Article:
Of course, if we want to provoke Iran into doing something stupid and self-destructive we should absolutely continue to escalate sanctions and threaten military action. If we are interested in peace and security, however, there should be one option on the table right now and one only: negotiation.

      Of course, even a reasonable discussion on Iran should not distract from the need to find a just solution to the Israeli-Palestinian conflict. I applaud The Daily Show for reminding us of that. That it would come to a comedy show having to do that (at least in the US) says much about the journalistic failure of our news media.

      Reply to Comment
    5. – Obama does not want war against Iran (yet)
      – Netanjahu / Lieberman / Barak want a preemtive strike against the nuclear facilities of Iran
      – Netanyahu does NOT want a second presidency Obama
      – a war against Iran would bring multiple problems for Obama (economic risks, loss of lifes, costs of war, …)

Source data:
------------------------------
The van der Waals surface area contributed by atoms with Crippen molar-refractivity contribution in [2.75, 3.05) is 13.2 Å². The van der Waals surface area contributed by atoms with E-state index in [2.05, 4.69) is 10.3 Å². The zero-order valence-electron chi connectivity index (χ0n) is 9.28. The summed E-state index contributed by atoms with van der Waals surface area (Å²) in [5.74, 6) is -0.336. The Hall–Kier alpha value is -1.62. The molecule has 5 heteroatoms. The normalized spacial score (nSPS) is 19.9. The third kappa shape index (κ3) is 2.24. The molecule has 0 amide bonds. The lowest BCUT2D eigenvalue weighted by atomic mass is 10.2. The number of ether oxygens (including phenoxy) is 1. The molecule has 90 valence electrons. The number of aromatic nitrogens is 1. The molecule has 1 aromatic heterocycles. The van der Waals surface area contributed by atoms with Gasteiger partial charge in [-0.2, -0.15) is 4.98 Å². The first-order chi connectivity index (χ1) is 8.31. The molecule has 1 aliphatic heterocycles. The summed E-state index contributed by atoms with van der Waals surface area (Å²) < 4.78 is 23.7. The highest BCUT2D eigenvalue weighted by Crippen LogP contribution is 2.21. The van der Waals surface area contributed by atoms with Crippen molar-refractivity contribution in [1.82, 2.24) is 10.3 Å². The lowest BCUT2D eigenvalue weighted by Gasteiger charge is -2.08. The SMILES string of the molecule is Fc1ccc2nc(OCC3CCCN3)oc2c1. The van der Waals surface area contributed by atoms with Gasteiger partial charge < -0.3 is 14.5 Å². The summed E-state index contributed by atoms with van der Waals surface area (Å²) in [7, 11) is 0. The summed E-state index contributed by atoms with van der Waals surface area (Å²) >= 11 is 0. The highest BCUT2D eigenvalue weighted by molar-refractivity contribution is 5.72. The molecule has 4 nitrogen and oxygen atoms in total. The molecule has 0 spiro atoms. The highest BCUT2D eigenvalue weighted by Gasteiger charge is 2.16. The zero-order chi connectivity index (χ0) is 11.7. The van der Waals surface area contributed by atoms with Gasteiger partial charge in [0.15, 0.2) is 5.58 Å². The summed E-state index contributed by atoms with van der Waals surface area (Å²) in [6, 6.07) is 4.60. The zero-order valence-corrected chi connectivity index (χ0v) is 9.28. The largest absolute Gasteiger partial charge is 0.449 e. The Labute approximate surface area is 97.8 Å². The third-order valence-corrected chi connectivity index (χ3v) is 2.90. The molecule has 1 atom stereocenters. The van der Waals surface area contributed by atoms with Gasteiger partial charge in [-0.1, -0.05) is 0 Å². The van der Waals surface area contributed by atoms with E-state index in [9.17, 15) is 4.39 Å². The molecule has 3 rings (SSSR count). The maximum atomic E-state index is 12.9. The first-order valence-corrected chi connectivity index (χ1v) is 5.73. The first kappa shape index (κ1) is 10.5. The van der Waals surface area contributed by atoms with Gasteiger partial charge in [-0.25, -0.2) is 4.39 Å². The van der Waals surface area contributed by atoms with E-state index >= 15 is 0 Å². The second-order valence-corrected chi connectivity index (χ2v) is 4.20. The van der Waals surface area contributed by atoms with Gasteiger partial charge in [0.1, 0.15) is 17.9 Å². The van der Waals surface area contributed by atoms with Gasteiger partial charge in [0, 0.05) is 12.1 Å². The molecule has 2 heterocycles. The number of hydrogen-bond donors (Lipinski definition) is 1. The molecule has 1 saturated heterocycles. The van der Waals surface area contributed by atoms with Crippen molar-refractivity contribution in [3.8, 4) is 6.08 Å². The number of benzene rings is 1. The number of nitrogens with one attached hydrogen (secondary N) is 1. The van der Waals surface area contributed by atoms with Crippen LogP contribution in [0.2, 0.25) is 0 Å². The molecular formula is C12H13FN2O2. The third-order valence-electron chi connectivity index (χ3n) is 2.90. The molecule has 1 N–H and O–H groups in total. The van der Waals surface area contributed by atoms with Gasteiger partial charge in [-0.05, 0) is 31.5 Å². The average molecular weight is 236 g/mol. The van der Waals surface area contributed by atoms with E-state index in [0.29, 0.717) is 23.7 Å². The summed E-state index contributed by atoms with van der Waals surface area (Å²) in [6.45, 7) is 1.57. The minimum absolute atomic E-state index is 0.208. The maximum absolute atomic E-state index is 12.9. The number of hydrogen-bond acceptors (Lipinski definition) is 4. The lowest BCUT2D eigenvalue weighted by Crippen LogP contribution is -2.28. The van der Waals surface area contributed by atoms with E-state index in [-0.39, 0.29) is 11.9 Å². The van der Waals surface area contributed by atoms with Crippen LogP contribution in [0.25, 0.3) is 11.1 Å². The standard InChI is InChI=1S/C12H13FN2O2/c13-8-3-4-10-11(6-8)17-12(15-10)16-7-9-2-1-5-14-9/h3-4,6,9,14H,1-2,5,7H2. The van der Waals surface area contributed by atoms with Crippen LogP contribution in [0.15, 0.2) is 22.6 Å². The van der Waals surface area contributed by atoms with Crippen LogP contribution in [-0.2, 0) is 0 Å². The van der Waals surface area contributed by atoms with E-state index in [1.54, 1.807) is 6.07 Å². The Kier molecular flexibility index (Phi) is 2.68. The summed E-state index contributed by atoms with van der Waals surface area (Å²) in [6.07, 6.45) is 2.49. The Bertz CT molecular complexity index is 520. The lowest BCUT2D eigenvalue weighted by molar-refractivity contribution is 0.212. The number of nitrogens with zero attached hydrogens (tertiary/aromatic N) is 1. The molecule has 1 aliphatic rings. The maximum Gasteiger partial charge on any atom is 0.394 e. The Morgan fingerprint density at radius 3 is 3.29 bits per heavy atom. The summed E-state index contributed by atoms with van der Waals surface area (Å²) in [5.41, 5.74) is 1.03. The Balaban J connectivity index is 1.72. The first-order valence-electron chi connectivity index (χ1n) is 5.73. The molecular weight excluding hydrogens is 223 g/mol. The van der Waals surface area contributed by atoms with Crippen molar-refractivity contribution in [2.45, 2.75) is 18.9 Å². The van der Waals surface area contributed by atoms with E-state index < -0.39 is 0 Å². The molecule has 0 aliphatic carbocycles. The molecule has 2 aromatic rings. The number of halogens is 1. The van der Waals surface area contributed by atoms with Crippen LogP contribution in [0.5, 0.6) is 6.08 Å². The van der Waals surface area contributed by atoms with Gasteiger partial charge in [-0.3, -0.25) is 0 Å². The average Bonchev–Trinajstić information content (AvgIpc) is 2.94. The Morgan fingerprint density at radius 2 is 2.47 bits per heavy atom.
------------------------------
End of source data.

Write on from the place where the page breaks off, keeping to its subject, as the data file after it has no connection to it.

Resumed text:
– result: a war against Iran – from the perspective of Netanyahu – might remove 2 problems at once…

      Reply to Comment
    6. Bill Pearlman

      What did you want him to do. Bow down to a hezbollah flag and beg forgiveness

      Reply to Comment
    7. ToivoS

      My read of the past two days is that Netanyahu left Washington in a much weaker position that when he arrived. For once he was out-flanked by Obama. His speech before AIPAC came across to me, I read it, not listened, as an almost hysterically defiant cry for attention.